Sidekick: The Red Raptor Files - Part 1 (Volume 1) Paperback – January 22, 2016
An Amazon Book with Buzz: "Sweet Sorrow" by David Nicholls
"With fully fleshed-out characters, terrific dialogue, bountiful humor, and genuinely affecting scenes, this is really the full package of a rewarding, romantic read."—Booklist Learn more
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The Red Raptor Files follows the adventures of “The Red Kite” who is the sidekick to “The Black Harrier” — both of which are taken from Robin and Batman, pretty much in every detail. There are other heroes and villains as well, all with a Gothamite doppleganger. Because of these similarities, one could almost say this is a Batman fanfic piece – and it may be. But, it’s also a VERY good one.
The book is a page turner — I finished it all in one sitting, unable to put it down. The style was light and engaging, and the plot moved at a rapid pace. Almost movie-like. If you’re familiar with comics, you’re going to love this book.
Whenever I read books like this (and I don’t read many), I always think of the novelizations of popular DC storylines that I see in the B&N stacks. I was never that impressed by those books, despite the usual star power writers attached to them. They just seem clunky, or overdone somehow. That the magic of the comic storylines just weren’t able to transfer to the prose.
Not so with this book. It is a comic story written in prose — and a darn fine one at that.
I definitely recommend it and I’m looking forward to the next one.
Now that's not to say the book is for everyone -- if you're really not a fan of the superhero/comic book genre, it might not be your cup of tea. But you know, now that I think about it, Red Raptor might be your thing regardless. If you like characters with complexity and depth, ones that have real (albeit mostly hero-related) problems that they face and overcome, then by all means crack the spine and dive right in.
I will say that, generally speaking, I'm not a fan of first person present tense storytelling. In fact, only two books come to mind where the perspective was handled so well that I hardly even noticed -- "Bright Lights, Big City" and this one. That, for me, puts this book in very exclusive company.
I have it on good authority that Part 2 is well under way, so if I were you, I'd get in on this series now. Not only because it's a great read, but also you'll be able to make fun of all the bandwagon jumpers once the series really takes off.
I must say off the bat, the only reason I took off a star for this from a 5-star rating is that it felt way too overtly a Batman & Robin fanfiction, albeit from Robin’s perspective. From the Black Harrier’s character (both the superhero and the alter ego billionaire playboy), the fact that Sawyer is the third Red Kite (or, Raptor) putting him in the Tim Drake position of Robins (the first being Dick Grayson, who comes back as Nightwing… or Redhawk in this story). Even the two biggest bads, Pierrot (killer clown – Joker) and Deadeye (sharpshooter assassin – Deadshot) feel they are fanfic variants of DC villains. The plot itself felt eerily reminiscent of The Killing Joke, Alan Moore’s famous Joker-tries-to-destroy-the-Batman-psychologically graphic novel.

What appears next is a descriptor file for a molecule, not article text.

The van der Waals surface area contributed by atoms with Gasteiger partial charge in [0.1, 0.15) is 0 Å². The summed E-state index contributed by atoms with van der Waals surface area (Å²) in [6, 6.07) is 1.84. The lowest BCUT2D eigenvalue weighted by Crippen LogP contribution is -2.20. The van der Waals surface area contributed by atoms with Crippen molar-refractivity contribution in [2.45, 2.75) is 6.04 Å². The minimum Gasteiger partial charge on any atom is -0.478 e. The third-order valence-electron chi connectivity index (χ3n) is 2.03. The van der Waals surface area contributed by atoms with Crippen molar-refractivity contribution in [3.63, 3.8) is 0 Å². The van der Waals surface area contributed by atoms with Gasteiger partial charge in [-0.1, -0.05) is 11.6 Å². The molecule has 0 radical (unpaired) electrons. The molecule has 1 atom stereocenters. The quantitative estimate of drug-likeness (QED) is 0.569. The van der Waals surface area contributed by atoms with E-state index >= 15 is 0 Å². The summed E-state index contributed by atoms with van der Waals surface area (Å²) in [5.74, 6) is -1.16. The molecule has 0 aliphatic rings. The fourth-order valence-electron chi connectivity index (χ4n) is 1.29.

Now, all that being said, the story is no less enjoyable or well written even if it is very obviously (and perhaps intentionally by the author) borrowing a lot of facets from the Batman mythos. To be fair, it’s kind of hard to write any type of “comic book” story without seeing pieces from formerly published material. So unless you’re going obvious parody (think of the Big Daddy character in Kick-Ass), there will be familiar elements.
A story being told in first person present tense is USUALLY something that bothers me. In this type of fast-paced comic book story with a lot of fight scenes and action, it really helped keep the pace moving and I blew through the story fairly quickly. Valin moves us through the plot rapidly and doesn’t waste a whole lot of time with setting scenes and such (again, this is a positive thing in this story, we wanna get to the next fight/twist/plot point).
All in all, it was a super fast read and I definitely hope that after this first book Valin tries to spin away from the obvious Batman influence and into some of his own unique spin on things. Sawyer is a great POV character and the “big twist” at the end was kind of unexpected (I don’t know if I missed some foreshadowing or if he truly intended it to be a no-warning twist) but it didn’t feel out of place. It closed out this first book on a nice note and does make me interested in seeing where the heroes go from here.
Your typical comic book fare, for the most part. Sawyer is a teen boy so there is the “paying attention to girls” aspect but nothing really overtly sexual other than some minor innuendo. The violence is predominantly comic booky in nature with a few “on screen” deaths with description, but not majorly gory. There are no major language concerns outside of what one would here from a typical comic book movie or TV show. Overall, very appropriate suited for the pre-teen/teen crowd along with most of your mainstream comic books/shows/films.
4/5 Giant Cartoon Mallets from Toonopolis, The Blog's Books for Boys Review on 2/26/18.